Bottoming out at the Top End
The Northern Territory’s capital looks set to follow a similar trajectory to its western cousin Perth, but could there be hope on the horizon?
The NT’s days may be numbered. Come 1 July 2018, the Territory is planning to be a territory no more, instead becoming Australia’s seventh state.
While the name is up for grabs, one thing’s for sure: the Top End will retain its place as one of Australia’s most volatile property markets. With capital Darwin
hosting a smaller population than most NSW regional towns – and other NT cities even smaller – it only takes a small change in fortune to produce significant swings in the property market.
The resources slowdown is far from a small change in fortune. Like many of its WA counterparts, from Port Hedland to Perth, the end of the mining boom – and subsequent disappearance of fly-in fly-out workers – has hit Darwin’s housing market hard, with price falls across the board.
The median property value fell 2% between September 2014 and August 2015, according to CoreLogic RP Data. The average house price fell 2.1% and the average unit price 1.7%.
Even so, the average price of a property in Darwin has remained above the half-million mark at $527,500, making it Australia’s fourth most expensive city above Perth, Brisbane, Adelaide
Darwin’s downward trajectory is set to continue with the ongoing impact of the resources bust, but Domain chief economist Andrew Wilson suggests other industries could help mitigate the slide.
“Darwin isn’t just an iron exporter; it has a wider reach in terms of the NT export markets and a strong tourism industry. Plus you also have the offshore gas fields, which are still quite strong,” Wilson says.
Price falls over the last year have meant that affordability pressures are beginning to balance themselves out, he adds.
“Buyers are becoming more active and there are early signs of Darwin bouncing back with more sustainable outcomes,” Wilson says, highlighting prestige suburbs such as Fannie Bay as trailblazers for any recovery. However, vacancy rates remain high: SQM Research reported a citywide vacancy rate of 3.5% in July 2015.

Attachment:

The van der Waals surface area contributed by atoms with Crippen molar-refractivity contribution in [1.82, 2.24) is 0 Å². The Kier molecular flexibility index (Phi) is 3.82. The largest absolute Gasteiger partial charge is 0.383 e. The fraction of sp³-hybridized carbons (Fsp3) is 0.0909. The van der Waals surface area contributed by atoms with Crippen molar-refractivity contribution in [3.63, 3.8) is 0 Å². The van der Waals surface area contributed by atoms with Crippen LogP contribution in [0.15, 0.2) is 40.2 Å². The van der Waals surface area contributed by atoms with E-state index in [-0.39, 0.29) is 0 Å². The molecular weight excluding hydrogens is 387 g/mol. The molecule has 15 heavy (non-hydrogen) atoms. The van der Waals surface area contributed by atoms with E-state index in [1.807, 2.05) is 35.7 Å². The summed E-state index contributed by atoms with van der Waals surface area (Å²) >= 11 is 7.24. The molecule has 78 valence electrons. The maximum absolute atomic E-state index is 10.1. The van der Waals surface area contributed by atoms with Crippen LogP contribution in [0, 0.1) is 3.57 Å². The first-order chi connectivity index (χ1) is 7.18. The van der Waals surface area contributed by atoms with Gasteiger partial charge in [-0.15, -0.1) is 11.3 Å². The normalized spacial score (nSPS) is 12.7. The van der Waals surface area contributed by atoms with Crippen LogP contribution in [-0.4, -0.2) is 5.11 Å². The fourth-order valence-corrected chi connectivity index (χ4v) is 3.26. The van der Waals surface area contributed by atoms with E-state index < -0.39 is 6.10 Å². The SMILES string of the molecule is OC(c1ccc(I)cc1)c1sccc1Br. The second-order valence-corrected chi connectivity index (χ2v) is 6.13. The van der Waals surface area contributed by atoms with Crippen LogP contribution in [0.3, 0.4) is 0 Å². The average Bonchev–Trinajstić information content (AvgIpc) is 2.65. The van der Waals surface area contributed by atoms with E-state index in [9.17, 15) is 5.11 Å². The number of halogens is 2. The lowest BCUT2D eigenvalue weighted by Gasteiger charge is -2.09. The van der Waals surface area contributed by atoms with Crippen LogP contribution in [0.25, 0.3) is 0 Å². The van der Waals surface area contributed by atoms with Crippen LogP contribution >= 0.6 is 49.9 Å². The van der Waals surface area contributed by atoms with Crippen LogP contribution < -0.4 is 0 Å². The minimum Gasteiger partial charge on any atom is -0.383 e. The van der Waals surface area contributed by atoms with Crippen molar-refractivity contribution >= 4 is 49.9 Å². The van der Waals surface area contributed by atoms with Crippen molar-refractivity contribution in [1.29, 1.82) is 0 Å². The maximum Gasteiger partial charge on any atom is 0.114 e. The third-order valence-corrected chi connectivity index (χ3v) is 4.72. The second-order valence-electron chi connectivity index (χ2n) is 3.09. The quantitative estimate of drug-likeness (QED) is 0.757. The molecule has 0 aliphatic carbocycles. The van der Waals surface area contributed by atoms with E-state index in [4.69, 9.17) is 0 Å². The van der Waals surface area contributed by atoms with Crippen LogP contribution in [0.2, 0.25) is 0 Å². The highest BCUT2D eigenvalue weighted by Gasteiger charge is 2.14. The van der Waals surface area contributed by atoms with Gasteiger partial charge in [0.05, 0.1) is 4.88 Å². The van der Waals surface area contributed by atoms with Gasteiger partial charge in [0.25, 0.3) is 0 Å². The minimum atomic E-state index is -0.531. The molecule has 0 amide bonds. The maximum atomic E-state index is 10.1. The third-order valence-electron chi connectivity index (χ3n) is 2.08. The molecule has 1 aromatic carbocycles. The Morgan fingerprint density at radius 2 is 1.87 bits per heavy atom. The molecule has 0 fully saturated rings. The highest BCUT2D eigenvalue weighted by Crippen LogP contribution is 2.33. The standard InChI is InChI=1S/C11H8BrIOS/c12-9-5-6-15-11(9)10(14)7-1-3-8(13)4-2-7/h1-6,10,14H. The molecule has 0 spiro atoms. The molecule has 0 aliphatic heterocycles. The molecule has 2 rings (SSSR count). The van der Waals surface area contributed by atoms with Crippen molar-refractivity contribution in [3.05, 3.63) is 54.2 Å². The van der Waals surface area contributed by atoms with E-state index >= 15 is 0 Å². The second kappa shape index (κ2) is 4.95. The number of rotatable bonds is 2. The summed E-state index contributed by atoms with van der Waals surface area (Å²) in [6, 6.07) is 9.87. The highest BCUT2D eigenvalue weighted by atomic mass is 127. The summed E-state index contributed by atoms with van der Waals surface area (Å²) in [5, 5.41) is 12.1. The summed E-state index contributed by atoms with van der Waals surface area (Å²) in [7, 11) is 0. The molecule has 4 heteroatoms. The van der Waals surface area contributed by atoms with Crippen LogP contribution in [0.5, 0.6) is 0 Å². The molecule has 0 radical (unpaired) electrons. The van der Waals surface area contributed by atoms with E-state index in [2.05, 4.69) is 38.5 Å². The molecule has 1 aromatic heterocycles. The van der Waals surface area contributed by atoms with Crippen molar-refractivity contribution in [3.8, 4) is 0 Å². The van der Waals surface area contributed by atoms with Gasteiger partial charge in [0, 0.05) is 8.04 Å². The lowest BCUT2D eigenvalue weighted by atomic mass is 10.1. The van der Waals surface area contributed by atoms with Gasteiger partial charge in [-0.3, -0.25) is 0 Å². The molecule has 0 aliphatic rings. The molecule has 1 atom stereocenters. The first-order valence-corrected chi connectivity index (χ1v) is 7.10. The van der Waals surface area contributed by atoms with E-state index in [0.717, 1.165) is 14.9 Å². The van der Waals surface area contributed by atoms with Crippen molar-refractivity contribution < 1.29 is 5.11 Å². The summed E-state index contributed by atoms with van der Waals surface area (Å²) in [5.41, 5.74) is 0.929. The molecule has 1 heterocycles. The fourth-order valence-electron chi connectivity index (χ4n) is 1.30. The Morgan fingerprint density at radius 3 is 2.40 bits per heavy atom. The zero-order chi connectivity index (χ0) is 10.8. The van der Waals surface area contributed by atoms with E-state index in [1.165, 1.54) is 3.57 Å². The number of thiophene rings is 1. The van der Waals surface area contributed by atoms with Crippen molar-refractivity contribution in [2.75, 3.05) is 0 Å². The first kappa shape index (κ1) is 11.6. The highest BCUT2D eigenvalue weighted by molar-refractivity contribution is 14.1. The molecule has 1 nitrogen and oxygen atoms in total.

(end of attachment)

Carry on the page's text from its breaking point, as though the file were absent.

At the crossroads
Property Power Partners founder John Lindeman suggests Tennant Creek as a potential location for investors on the hunt for rental yield. “Tennant Creek is a regional administration, transport and service hub at the crossroads of the Bruce and Sturt Highways. It’s got the highest rental yields in the state but also hasn’t suffered from decreases in property prices in order to achieve those yields,” he says.
SUBURB TO WATCH
- Market conditions: In correction
- Segments to watch: Prestige suburbs which have seen price corrections
- Segments to avoid: suburbs with high vacancy rates
- Potential hotspots: Fannie Bay, Tennant Creek
Anula: Quality suburb to watch
Not only is Anula just 9km from the Darwin CBD but there is also plenty happening in and around the suburb itself. For starters, it is close to some of Darwin’s best amenities, including Casuarina Beach, Charles Darwin University and Darwin International Airport. And the beauty of the latter is that it’s not near enough to be affected by lots of noise.
Anula is also not far from Casuarina Square – the largest shopping centre in the NT – where it’s planned for a Myer to open in 2017.
Residents of Anula have a healthy amount of money to spend there, as the median weekly household income is a cool $1,870 ($634 above the Australian average), according to the latest ABS quick stats.
And despite having a median house price of $563,500, the average rental yield is a strong 5.8%, according to OnTheHouse.com.au.
Three-bedroom houses with pools are a good option for families. They can be found at a reasonable price (circa $480,000) on Shackle Street. They are close to schools such as Moli Primary School and Anula Primary School, in addition to parks and a medical centre.
Meanwhile, there are three-bedroom houses valued at around the $600,000 mark in the quiet cul-de-sac of Albion
Court. They are close to the North Lakes
Shopping Centre and Darwin Golf Club.
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